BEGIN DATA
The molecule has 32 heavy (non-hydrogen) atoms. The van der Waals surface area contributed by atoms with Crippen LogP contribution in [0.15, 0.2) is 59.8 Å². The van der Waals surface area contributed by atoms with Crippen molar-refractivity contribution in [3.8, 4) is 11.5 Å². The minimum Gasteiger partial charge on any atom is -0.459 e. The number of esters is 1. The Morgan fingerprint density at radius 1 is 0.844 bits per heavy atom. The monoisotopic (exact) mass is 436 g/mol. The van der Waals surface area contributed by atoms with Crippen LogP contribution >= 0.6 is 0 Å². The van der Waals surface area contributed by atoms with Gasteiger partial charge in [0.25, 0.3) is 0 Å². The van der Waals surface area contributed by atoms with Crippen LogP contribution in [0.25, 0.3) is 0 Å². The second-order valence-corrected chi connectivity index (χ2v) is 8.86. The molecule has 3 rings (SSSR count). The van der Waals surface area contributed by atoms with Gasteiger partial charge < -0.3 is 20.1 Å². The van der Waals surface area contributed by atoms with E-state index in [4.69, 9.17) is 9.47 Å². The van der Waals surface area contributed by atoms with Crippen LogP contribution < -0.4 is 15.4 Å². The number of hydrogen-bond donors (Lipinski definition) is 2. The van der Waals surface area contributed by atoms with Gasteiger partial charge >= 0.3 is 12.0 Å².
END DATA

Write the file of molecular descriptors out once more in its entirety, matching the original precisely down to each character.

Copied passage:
The molecule has 32 heavy (non-hydrogen) atoms. The van der Waals surface area contributed by atoms with Crippen LogP contribution in [0.15, 0.2) is 59.8 Å². The van der Waals surface area contributed by atoms with Crippen molar-refractivity contribution in [3.8, 4) is 11.5 Å². The minimum Gasteiger partial charge on any atom is -0.459 e. The number of esters is 1. The Morgan fingerprint density at radius 1 is 0.844 bits per heavy atom. The monoisotopic (exact) mass is 436 g/mol. The van der Waals surface area contributed by atoms with Crippen LogP contribution >= 0.6 is 0 Å². The van der Waals surface area contributed by atoms with Gasteiger partial charge in [0.25, 0.3) is 0 Å². The van der Waals surface area contributed by atoms with Crippen LogP contribution in [0.25, 0.3) is 0 Å². The second-order valence-corrected chi connectivity index (χ2v) is 8.86. The molecule has 3 rings (SSSR count). The van der Waals surface area contributed by atoms with Gasteiger partial charge < -0.3 is 20.1 Å². The van der Waals surface area contributed by atoms with E-state index in [4.69, 9.17) is 9.47 Å². The van der Waals surface area contributed by atoms with Crippen LogP contribution < -0.4 is 15.4 Å². The number of hydrogen-bond donors (Lipinski definition) is 2. The van der Waals surface area contributed by atoms with Gasteiger partial charge >= 0.3 is 12.0 Å².